When you are looking for a sex therapist to help you overcome a difficult issue, you want to be sure that you are hiring someone that has the knowledge and experience to get the job done. Hiring a sex therapist shouldn’t be much different that hiring an attorney, CPA, or other professional: You ask around from friends and colleagues who they might recommend. Unfortunately, hiring a sex therapist isn’t so easy. There aren’t a lot of them; you don’t know who among your friends has sought therapy; and you may be too embarrassed to ask around.
Today, most people turn to the Internet to find a sex therapist. How do you judge from what you see on a website whether or not you are making a good choice? Here are some things to look for as you study up on your options:
Licensure. By law, anyone calling him- or herself a psychotherapist must be licensed in the State of California. The possible licenses in California are psychiatrist (medical doctor [M.D.] who can prescribe medications); psychologist (doctorate in psychology [Ph.D. or Psy.D.]); licensed clinical social worker (master’s degree in social work [MSW or LCSW]); or marriage and family therapist (master’s degree in marriage and family therapy [M.A., MFT]).
A person who is a “sex coach” or “sex educator” may be able to offer some types of help, but they are not licensed. This may be an issue if you decide that you want to seek reimbursement from your health insurance for mental health services, as insurance will only pay if the practitioner is licensed.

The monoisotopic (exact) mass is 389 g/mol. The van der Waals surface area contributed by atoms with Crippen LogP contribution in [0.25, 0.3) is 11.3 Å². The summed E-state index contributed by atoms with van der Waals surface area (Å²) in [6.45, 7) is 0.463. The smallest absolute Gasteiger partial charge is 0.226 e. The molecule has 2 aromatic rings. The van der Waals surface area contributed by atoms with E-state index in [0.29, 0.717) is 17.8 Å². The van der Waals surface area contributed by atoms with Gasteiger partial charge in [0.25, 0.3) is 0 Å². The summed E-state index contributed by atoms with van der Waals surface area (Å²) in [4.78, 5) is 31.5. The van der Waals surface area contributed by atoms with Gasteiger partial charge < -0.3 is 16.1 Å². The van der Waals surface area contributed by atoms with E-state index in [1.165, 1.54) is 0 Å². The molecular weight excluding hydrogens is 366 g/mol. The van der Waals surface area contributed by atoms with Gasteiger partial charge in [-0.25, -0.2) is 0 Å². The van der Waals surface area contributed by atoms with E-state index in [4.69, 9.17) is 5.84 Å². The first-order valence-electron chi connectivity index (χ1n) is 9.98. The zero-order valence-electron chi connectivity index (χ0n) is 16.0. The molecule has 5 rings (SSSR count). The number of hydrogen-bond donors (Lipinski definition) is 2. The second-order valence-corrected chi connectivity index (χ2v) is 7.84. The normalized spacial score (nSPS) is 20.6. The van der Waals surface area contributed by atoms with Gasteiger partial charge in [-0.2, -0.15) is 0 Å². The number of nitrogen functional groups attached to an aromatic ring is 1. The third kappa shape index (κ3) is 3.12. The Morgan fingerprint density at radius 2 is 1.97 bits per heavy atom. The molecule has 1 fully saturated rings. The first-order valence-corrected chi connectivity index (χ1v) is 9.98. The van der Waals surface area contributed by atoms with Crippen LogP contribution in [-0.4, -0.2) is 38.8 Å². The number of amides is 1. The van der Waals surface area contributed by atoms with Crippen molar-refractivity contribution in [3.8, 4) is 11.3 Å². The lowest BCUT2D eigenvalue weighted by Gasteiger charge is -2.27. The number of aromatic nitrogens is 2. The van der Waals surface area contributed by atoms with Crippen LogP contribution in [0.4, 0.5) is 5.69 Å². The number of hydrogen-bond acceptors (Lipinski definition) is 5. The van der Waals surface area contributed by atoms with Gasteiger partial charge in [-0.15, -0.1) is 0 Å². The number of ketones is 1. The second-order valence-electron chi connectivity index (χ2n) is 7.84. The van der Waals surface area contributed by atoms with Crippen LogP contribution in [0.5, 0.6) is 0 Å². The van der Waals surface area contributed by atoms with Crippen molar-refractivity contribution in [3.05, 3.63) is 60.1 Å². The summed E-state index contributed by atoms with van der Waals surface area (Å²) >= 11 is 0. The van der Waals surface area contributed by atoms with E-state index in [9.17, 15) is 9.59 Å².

A sex therapist’s license type and license number must, by law, be displayed in any type of advertising. They are also supposed to display their degree. If you are unsure whether someone is licensed, you can check with the Board of Psychology or Board of Behavioral Sciences.
Interns must tell you that they are working under someone else’s supervision and that information also must be displayed on the website.
Education. Where did the person go to school? Someone who has attended an accredited university that they are proud of will display it prominently somewhere on their site. The sex therapist will have, at minimum, a master’s degree. There are sex therapists with doctorates and even medical doctors who conduct sex therapy.
Training. You should be aware that there are a couple of organizations that rather easily grant someone the title of “sex therapist.” It’s easy because only one state, Florida, requires a person to show they have specialized training.
The primary organization that certifies people as sex therapists is the American Association of Sexuality Educators, Counselors, and Therapists. Even if a practitioner is not yet certified, membership in AASECT is a good sign that they are serious about getting trained to provide such services to the public.
Experience. It can be hard to tell how much experience someone has from looking at their website. Someone newly licensed and someone who has been practicing for a decade or two—or more—can advertise their services in the same way. It may be a good idea, if you are interested in someone’s services, to ask how many years they have been licensed, as well as how many years they have been offering sex therapy.